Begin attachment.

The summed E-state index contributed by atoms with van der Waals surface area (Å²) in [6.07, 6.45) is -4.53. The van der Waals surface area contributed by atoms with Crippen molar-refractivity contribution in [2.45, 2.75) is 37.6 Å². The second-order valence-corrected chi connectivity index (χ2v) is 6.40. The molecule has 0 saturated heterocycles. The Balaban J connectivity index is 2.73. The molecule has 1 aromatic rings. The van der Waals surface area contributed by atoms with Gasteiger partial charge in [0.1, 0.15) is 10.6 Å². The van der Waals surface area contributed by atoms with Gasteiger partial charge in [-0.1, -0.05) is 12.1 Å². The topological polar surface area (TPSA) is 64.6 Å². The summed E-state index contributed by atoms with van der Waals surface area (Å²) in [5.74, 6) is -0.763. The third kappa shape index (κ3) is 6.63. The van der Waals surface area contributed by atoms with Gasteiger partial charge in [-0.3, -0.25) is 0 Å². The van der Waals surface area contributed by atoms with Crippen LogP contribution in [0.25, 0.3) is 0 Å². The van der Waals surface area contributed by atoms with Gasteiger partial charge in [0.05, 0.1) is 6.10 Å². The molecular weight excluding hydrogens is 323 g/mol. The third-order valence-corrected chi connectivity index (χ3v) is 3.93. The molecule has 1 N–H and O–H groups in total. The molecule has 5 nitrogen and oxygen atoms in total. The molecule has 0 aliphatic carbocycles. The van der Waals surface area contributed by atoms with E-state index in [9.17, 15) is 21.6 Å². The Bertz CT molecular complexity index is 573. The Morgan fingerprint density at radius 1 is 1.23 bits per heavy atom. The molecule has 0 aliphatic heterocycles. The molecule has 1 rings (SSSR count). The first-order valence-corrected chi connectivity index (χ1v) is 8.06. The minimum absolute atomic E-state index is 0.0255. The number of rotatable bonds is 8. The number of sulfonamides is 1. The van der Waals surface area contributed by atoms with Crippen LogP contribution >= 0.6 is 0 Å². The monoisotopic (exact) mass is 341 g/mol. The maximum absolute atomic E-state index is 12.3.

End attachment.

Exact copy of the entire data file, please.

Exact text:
The summed E-state index contributed by atoms with van der Waals surface area (Å²) in [6.07, 6.45) is -4.53. The van der Waals surface area contributed by atoms with Crippen molar-refractivity contribution in [2.45, 2.75) is 37.6 Å². The second-order valence-corrected chi connectivity index (χ2v) is 6.40. The molecule has 0 saturated heterocycles. The Balaban J connectivity index is 2.73. The molecule has 1 aromatic rings. The van der Waals surface area contributed by atoms with Gasteiger partial charge in [0.1, 0.15) is 10.6 Å². The van der Waals surface area contributed by atoms with Gasteiger partial charge in [-0.1, -0.05) is 12.1 Å². The topological polar surface area (TPSA) is 64.6 Å². The summed E-state index contributed by atoms with van der Waals surface area (Å²) in [5.74, 6) is -0.763. The third kappa shape index (κ3) is 6.63. The van der Waals surface area contributed by atoms with Gasteiger partial charge in [-0.3, -0.25) is 0 Å². The van der Waals surface area contributed by atoms with Crippen LogP contribution in [0.25, 0.3) is 0 Å². The van der Waals surface area contributed by atoms with Gasteiger partial charge in [0.05, 0.1) is 6.10 Å². The molecular weight excluding hydrogens is 323 g/mol. The third-order valence-corrected chi connectivity index (χ3v) is 3.93. The molecule has 1 N–H and O–H groups in total. The molecule has 5 nitrogen and oxygen atoms in total. The molecule has 0 aliphatic carbocycles. The van der Waals surface area contributed by atoms with E-state index in [9.17, 15) is 21.6 Å². The Bertz CT molecular complexity index is 573. The Morgan fingerprint density at radius 1 is 1.23 bits per heavy atom. The molecule has 0 aliphatic heterocycles. The molecule has 1 rings (SSSR count). The first-order valence-corrected chi connectivity index (χ1v) is 8.06. The minimum absolute atomic E-state index is 0.0255. The number of rotatable bonds is 8. The number of sulfonamides is 1. The van der Waals surface area contributed by atoms with Crippen LogP contribution >= 0.6 is 0 Å². The monoisotopic (exact) mass is 341 g/mol. The maximum absolute atomic E-state index is 12.3.